Alone in Public
The Extrovert’s Refuge
I thrive off of interaction with others. As an extrovert, I am in my element and at my happiest when surrounded by friends exchanging conversation, positive energy and laughter.
That being said, I sometimes need a moment to myself to unwind, recharge and sink into my own thoughts. But my idea of alone is far from lonely -- I often seek solitude while surrounded by strangers. Even in my moment of escape, I desire refuge in the presence of others. Although radio or television can provide an acceptable level of input while alone, my absolute favorite retreat is to be alone... in public.
My most recent public escape was during a trip to Europe to see friends and quietly relive my time there as an expat. I spent one-on-one time with friends, visited old haunts, walked along paths that I used to frequent, and decided that I earned an evening out to myself.
I nostalgically walked into a familiar German Brauhaus, found a small table, sat down, and removed my jacket and scarf. “Just one?” greeted the server in English with a smile. “Just one,” I confidently replied. She removed the other menus and brought only one fork, one knife and one napkin. I made a point to put my phone away so that I’d be devoid of any distractions and could fully immerse myself in the experience.
After ordering, I gazed around the restaurant. I observed a bartender lost in his thoughts, energetic servers carrying trays of Wurst and Bier, a group of professionals shaking hands and exchanging pleasantries, and a collective of friends happily smiling and saying “Prost” as they toasted their beers with proper German eye contact. Then it happened -- the ultimate eye contact. Across the restaurant, from my table for three occupied only by one, sat an elderly German man at the head of a table designed for ten. Properly dressed, fork in left hand, knife in right, we locked eyes. We were both dressed in black, both eating Schnitzel and both dining alone. Throughout the evening, we made eye contact from across the restaurant, occasionally holding a gaze. In Germany, it is socially acceptable to stare and I didn’t hold back. I wanted to know his story and wondered what brought him in that evening. Was it loneliness? Did he outlive his spouse? Did he ever have one? What of his friends? His family? Then it hit me -- he may be just like me. He wanted to be isolated while surrounded. Enjoy a unique silence, filled with sound and activity, but devoid of direct conversation. Looking, watching, experiencing, and effectively being an outsider on the inside.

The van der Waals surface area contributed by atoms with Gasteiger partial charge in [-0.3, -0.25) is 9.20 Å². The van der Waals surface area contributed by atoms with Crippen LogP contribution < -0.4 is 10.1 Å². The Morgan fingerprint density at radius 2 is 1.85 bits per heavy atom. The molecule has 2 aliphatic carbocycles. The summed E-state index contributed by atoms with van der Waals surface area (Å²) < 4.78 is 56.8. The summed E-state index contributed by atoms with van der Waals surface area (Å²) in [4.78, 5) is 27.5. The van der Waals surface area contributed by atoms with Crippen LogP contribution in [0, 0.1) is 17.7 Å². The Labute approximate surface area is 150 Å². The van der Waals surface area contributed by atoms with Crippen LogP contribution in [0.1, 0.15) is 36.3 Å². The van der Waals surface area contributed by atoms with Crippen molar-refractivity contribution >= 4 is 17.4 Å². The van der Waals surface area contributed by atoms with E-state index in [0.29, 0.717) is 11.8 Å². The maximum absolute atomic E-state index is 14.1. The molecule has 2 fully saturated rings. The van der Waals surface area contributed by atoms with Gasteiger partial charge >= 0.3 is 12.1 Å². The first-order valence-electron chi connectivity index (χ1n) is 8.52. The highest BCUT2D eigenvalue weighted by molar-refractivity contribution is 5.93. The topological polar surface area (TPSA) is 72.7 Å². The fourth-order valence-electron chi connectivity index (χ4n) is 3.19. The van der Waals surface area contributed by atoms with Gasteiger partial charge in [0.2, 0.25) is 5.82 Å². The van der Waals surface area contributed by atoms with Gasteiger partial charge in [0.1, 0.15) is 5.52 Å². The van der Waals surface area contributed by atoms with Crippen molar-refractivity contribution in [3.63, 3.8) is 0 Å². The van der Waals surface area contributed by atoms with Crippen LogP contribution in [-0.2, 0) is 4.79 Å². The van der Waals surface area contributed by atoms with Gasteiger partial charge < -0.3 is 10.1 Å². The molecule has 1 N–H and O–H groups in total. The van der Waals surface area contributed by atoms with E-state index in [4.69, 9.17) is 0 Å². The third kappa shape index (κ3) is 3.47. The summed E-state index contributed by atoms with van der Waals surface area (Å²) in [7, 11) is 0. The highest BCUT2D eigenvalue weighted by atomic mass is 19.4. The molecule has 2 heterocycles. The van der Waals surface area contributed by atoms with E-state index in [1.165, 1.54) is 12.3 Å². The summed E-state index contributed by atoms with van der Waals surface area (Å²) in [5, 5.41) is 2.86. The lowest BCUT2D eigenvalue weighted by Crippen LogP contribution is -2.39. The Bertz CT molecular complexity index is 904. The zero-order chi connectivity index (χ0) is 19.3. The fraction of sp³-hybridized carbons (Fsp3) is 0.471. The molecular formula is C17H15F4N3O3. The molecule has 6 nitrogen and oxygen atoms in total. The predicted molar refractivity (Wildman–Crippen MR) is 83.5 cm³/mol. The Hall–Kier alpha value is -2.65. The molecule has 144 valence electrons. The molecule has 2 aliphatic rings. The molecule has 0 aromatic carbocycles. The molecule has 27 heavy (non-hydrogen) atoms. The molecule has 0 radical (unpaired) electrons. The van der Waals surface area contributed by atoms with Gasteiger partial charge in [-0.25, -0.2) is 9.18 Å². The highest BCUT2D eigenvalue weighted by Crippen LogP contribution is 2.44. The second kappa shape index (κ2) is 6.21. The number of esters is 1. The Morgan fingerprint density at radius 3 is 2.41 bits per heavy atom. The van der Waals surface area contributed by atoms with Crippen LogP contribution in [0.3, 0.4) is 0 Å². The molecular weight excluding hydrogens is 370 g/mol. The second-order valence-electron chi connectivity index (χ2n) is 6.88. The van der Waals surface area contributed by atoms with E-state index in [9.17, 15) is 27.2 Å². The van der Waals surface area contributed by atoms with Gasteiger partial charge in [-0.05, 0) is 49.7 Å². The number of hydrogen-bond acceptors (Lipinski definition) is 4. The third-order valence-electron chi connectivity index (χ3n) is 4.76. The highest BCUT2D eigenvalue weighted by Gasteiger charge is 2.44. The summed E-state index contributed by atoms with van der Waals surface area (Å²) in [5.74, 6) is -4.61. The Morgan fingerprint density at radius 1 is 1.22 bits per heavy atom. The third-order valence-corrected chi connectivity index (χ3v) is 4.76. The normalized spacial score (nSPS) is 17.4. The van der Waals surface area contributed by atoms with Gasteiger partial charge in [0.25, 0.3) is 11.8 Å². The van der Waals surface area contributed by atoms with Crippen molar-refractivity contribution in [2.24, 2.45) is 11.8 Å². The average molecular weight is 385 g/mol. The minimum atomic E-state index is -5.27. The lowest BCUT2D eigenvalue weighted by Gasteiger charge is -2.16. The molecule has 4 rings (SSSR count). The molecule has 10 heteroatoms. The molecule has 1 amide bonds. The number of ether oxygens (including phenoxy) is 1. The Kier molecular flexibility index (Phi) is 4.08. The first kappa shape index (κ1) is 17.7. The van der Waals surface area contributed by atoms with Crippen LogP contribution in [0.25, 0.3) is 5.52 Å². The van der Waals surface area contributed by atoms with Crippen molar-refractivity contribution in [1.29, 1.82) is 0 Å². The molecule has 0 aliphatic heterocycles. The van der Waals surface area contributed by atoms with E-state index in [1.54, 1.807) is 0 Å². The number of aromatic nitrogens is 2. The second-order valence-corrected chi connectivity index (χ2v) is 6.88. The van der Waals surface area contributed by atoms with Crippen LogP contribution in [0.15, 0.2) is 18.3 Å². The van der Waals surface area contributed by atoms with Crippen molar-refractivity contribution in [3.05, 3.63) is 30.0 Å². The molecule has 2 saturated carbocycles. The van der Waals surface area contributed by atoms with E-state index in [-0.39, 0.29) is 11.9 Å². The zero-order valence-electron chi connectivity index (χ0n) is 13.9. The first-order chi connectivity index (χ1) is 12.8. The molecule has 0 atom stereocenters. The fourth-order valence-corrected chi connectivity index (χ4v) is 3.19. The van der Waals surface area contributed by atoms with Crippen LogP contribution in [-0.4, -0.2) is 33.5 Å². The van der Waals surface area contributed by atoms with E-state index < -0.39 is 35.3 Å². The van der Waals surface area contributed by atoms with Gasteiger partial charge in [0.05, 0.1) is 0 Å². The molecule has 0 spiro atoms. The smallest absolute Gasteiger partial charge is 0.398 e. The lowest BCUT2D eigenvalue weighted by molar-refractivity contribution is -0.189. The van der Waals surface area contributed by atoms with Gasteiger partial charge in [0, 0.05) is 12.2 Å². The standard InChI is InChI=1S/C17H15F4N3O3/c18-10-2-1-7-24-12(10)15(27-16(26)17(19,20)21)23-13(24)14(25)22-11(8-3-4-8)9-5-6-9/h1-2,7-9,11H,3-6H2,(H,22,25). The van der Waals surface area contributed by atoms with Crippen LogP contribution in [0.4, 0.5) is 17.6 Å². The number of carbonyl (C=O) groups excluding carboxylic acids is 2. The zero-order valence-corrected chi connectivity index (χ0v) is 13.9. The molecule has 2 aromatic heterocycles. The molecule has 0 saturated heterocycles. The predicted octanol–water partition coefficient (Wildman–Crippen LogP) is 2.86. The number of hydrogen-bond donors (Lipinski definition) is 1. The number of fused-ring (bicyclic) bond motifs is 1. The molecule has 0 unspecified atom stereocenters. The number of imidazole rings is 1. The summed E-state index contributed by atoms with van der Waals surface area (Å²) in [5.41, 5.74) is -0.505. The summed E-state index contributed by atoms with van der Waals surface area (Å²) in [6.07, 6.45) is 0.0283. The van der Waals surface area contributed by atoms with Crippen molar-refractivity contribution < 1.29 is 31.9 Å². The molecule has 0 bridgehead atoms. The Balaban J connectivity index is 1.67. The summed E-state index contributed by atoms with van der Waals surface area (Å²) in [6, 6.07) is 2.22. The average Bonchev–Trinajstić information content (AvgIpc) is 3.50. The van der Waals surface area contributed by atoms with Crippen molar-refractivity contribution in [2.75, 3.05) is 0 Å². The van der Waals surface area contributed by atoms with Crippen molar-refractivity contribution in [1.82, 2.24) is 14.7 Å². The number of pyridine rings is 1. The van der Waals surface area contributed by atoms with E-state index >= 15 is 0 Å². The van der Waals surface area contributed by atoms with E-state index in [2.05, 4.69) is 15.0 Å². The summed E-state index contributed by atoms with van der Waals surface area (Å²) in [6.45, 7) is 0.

This sort of experience provides me with a stimulating relaxation, a bustling calm, a noisy silence, the opportunity to tune in or out as I please, to explore what I want and abandon what I don’t. I couldn’t help but feel that my dining companion across the Brauhaus was a kindred spirit.
As I completed my meal and exited the restaurant, I gave him a smile and a proper nod as I passed his table. He replied with a warm, genuine smile. He was like me, I was like him, and we both knew it.
As I stepped into my rental VW Golf, I smiled to myself and realized that this is a pleasure I will continue to enjoy throughout my life. One that allows me to to find seclusion while maintaining a connection. Perhaps one day, years down the road, I will catch the gaze of a younger person dining solo, and together we’ll share a quiet understanding while alone in public.